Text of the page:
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Salons, body rub parlours ordered to close with extension of Edmonton state of emergency
EDMONTON -- The City of Edmonton is extending its week-long state of local emergency and ordering all “personal service” businesses – like cosmetic shops and body rub parlours – to close.
The special emergency advisory committee voted Thursday to renew the local emergency status until April 3.
Tattoo parlours, hair and nail salons, barber shops, tanning salons, health spas and body rub parlours were all ordered to shut down as non-essential businesses by the acting city manager, who is enabled to do so under the crisis declaration.
The order does not apply to massage therapy clinics or physiotherapy centres, although the city said these were being closely monitored.
Mayor Don Iveson, who spoke via video conference afterwards, said while he understands many people who work at these kinds of businesses are self employed or work from home, the order is a matter of public health safety.
"Whether it's a massage, or whether it's a body rub, or whether it's tattooing, or whether it's getting your hair cut, it's impossible to do that from two metres away."
Services that are considered essential by the city, and therefore allowed to stay open, include grocers and pharmacies, telecom and IT providers, financial services, and businesses involved in utility and petroleum supply.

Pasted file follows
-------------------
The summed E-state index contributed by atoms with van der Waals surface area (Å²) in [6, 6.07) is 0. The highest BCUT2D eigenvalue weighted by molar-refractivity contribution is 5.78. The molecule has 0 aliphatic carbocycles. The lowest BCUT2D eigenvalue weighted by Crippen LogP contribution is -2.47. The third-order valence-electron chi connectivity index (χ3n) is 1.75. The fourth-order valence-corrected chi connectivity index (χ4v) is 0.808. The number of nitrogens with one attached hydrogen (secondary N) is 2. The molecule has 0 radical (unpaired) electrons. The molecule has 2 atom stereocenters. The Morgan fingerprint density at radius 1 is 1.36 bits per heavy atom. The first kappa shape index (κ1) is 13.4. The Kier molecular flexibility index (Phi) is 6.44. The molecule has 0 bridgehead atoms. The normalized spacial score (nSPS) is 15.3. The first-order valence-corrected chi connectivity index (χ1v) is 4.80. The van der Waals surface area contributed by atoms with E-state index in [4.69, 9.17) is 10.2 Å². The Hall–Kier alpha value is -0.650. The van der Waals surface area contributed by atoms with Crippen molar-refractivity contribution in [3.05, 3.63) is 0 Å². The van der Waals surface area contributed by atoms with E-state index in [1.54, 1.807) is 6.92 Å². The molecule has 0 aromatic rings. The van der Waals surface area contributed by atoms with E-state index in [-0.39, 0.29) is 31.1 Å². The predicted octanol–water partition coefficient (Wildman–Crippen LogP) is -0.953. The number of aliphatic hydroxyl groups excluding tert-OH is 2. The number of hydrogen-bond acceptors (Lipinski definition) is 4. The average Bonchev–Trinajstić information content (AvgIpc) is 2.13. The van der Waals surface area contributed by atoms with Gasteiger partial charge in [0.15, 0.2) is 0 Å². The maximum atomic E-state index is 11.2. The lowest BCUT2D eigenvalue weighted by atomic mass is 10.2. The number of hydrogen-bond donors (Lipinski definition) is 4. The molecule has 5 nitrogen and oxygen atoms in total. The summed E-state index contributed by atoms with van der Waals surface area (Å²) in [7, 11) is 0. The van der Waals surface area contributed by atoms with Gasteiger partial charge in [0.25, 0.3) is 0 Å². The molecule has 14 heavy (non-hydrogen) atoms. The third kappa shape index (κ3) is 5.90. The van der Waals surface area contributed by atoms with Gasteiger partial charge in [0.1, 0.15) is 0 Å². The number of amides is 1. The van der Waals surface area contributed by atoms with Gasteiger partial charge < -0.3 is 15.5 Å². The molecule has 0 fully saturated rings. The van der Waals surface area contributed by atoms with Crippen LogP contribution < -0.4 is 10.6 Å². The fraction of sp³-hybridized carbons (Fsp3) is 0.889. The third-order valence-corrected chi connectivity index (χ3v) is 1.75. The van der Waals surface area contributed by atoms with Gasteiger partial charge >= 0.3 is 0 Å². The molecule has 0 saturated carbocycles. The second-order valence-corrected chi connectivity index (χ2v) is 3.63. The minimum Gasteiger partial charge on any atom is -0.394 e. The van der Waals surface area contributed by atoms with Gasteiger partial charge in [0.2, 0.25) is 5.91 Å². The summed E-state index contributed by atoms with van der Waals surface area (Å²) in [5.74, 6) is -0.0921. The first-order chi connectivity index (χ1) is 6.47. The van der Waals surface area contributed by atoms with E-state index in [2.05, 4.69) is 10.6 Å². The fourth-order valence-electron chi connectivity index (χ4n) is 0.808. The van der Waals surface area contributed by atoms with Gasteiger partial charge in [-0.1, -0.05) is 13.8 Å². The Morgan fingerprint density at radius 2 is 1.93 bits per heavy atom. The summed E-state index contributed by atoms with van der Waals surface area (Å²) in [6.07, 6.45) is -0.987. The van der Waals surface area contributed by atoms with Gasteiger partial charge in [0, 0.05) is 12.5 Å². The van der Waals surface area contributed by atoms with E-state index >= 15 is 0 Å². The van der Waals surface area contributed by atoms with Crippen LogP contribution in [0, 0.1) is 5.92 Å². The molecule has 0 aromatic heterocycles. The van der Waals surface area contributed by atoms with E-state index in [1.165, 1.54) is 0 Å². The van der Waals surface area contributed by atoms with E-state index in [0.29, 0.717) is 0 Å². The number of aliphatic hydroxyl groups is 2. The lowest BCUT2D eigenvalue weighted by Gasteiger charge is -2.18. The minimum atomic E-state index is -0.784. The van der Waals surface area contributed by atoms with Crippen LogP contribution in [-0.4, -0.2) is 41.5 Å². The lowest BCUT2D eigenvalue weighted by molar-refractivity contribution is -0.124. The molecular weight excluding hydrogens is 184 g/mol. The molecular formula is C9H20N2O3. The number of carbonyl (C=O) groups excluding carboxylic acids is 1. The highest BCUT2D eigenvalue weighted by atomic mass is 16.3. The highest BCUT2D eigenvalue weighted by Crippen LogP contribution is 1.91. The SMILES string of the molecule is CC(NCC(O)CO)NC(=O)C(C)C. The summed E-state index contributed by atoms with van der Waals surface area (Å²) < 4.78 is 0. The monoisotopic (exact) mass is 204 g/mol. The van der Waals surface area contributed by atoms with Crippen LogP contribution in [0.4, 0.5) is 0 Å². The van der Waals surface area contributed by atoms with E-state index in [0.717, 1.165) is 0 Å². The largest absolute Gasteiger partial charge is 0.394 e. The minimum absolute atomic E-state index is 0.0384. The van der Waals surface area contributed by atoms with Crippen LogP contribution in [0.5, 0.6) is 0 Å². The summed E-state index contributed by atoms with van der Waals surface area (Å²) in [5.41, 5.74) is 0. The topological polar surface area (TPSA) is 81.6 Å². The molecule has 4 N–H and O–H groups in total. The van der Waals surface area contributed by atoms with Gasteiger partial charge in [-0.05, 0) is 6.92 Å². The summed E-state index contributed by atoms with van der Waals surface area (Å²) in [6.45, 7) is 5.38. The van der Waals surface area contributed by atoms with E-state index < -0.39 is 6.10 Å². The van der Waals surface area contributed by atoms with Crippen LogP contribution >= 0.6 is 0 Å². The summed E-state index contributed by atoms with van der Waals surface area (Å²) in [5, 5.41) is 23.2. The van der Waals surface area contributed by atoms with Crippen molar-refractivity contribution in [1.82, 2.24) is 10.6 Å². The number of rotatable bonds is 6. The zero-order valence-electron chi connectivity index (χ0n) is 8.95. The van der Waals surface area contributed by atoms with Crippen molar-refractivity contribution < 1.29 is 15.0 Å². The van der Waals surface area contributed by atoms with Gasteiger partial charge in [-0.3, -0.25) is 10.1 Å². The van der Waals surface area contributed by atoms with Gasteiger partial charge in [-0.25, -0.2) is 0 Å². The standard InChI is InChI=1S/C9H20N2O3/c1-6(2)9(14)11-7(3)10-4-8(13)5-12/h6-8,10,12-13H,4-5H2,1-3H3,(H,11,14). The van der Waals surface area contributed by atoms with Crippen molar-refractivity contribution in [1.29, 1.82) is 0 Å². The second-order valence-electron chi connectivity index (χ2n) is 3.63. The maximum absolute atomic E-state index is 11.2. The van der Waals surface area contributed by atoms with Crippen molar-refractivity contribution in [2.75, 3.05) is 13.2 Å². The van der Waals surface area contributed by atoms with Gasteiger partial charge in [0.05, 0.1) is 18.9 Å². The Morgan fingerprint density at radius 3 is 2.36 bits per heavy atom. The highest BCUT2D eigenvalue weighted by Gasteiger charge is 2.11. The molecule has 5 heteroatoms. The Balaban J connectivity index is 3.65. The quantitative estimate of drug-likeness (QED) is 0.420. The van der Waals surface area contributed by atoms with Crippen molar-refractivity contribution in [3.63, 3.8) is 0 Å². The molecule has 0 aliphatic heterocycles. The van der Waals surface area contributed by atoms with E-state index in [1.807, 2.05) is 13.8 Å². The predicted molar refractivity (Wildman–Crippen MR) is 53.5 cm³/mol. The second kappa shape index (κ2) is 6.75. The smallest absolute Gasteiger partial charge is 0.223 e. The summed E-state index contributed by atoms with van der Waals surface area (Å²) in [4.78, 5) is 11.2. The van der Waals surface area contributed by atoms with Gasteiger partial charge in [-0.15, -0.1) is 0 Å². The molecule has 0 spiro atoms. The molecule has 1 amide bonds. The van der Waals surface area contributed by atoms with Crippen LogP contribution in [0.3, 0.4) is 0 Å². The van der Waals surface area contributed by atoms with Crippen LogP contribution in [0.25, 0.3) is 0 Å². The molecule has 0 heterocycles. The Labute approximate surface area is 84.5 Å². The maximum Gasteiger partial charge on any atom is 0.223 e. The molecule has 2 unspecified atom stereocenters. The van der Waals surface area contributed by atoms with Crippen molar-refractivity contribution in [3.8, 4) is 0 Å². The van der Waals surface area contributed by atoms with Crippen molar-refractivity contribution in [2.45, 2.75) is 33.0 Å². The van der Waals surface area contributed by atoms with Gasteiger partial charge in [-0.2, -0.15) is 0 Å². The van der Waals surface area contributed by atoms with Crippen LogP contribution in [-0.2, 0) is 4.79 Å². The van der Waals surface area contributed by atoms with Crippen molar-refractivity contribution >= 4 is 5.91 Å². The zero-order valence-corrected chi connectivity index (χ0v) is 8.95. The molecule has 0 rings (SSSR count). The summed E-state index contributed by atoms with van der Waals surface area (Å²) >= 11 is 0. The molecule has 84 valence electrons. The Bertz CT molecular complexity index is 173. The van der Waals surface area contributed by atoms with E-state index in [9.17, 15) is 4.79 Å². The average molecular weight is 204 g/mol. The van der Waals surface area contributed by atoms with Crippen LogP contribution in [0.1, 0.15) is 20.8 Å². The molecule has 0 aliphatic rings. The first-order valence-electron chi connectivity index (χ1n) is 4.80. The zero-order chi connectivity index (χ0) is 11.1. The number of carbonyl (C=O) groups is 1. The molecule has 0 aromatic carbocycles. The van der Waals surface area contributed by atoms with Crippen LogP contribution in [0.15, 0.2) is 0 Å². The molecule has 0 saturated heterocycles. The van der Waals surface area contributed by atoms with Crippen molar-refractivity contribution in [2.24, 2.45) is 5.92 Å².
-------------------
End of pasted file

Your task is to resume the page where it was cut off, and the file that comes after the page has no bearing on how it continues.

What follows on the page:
Construction is also allowed to continue.
The city is reissuing orders to residents to respect self-isolation rules implemented by the federal and provincial governments, as well as mandates to practice physical distancing of two metres. Wednesday, the province announced it'd be giving community peace officers and police the ability to enforce the rules.
Adam Laughlin, acting city manager, said the logistics of enforcement were still being worked out, but reinforced that they apply to park spaces and shopping centres.
"The delineation there is if you're with your family. I mean, it'll be a question we'll ask: Is this your family? Is this your relationship?"
Edmonton’s emergency advisory committee has been meeting weekly. During Thursday’s update, the group heard hundreds have passed through the EXPO Centre since it opened Monday as an overflow shelter.
As of Thursday morning, 25 people were using the centre’s self-isolation space. A day before, a total of more than 420 people were counted in the day-shelter.
The City of Edmonton first enacted a state of local emergency on Friday March 20. It is discussing the option of making the local emergency declaration 30-days long so it does not need to be renewed weekly.
Provincial money is also helping The Mustard Seed expand its non-symptomatic overnight shelter at Kinsmen Sports Centre to 180 mats. Its first night of operation was Thursday. The Mustard Seed said it cost about $35 to provide one person a mat, clean bedding and breakfast, and was asking Edmontonians to donate to the effort if they could.
With files from CTV News Edmonton's Jeremy Thompson